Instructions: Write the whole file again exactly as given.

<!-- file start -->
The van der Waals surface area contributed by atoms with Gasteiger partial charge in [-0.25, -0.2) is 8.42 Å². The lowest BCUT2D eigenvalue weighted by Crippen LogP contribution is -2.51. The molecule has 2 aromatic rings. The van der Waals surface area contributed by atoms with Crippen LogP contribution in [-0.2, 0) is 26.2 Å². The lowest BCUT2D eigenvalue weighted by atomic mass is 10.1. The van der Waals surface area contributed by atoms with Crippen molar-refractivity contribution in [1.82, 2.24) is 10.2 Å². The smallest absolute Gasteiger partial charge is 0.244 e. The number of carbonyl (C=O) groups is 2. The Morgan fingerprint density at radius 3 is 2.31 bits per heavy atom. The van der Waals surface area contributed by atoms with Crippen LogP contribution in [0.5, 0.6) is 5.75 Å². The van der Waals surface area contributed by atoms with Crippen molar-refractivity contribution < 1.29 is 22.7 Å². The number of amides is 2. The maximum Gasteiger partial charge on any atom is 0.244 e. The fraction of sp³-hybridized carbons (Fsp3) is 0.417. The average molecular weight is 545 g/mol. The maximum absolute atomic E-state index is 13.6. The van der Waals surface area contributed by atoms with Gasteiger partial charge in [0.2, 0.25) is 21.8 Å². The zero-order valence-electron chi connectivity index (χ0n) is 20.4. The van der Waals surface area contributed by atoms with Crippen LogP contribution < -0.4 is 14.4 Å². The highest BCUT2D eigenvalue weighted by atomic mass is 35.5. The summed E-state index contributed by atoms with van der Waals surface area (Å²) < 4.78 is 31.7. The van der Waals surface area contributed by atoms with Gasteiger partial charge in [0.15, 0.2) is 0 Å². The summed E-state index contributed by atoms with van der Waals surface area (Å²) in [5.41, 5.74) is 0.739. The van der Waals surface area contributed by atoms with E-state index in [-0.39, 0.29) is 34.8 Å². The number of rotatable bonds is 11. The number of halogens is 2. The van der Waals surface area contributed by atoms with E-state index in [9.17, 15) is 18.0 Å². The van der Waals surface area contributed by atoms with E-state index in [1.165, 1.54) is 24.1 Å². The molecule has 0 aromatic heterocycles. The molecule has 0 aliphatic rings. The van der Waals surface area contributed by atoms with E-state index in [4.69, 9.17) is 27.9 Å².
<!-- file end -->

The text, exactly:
The van der Waals surface area contributed by atoms with Gasteiger partial charge in [-0.25, -0.2) is 8.42 Å². The lowest BCUT2D eigenvalue weighted by Crippen LogP contribution is -2.51. The molecule has 2 aromatic rings. The van der Waals surface area contributed by atoms with Crippen LogP contribution in [-0.2, 0) is 26.2 Å². The lowest BCUT2D eigenvalue weighted by atomic mass is 10.1. The van der Waals surface area contributed by atoms with Crippen molar-refractivity contribution in [1.82, 2.24) is 10.2 Å². The smallest absolute Gasteiger partial charge is 0.244 e. The number of carbonyl (C=O) groups is 2. The Morgan fingerprint density at radius 3 is 2.31 bits per heavy atom. The van der Waals surface area contributed by atoms with Crippen LogP contribution in [0.5, 0.6) is 5.75 Å². The van der Waals surface area contributed by atoms with Crippen molar-refractivity contribution < 1.29 is 22.7 Å². The number of amides is 2. The maximum Gasteiger partial charge on any atom is 0.244 e. The fraction of sp³-hybridized carbons (Fsp3) is 0.417. The average molecular weight is 545 g/mol. The maximum absolute atomic E-state index is 13.6. The van der Waals surface area contributed by atoms with Gasteiger partial charge in [0.2, 0.25) is 21.8 Å². The zero-order valence-electron chi connectivity index (χ0n) is 20.4. The van der Waals surface area contributed by atoms with Crippen LogP contribution < -0.4 is 14.4 Å². The highest BCUT2D eigenvalue weighted by atomic mass is 35.5. The summed E-state index contributed by atoms with van der Waals surface area (Å²) < 4.78 is 31.7. The van der Waals surface area contributed by atoms with Gasteiger partial charge in [0.15, 0.2) is 0 Å². The summed E-state index contributed by atoms with van der Waals surface area (Å²) in [5.41, 5.74) is 0.739. The van der Waals surface area contributed by atoms with E-state index in [-0.39, 0.29) is 34.8 Å². The number of rotatable bonds is 11. The number of halogens is 2. The van der Waals surface area contributed by atoms with E-state index in [9.17, 15) is 18.0 Å². The van der Waals surface area contributed by atoms with E-state index in [1.165, 1.54) is 24.1 Å². The molecule has 0 aromatic heterocycles. The molecule has 0 aliphatic rings. The van der Waals surface area contributed by atoms with E-state index in [4.69, 9.17) is 27.9 Å².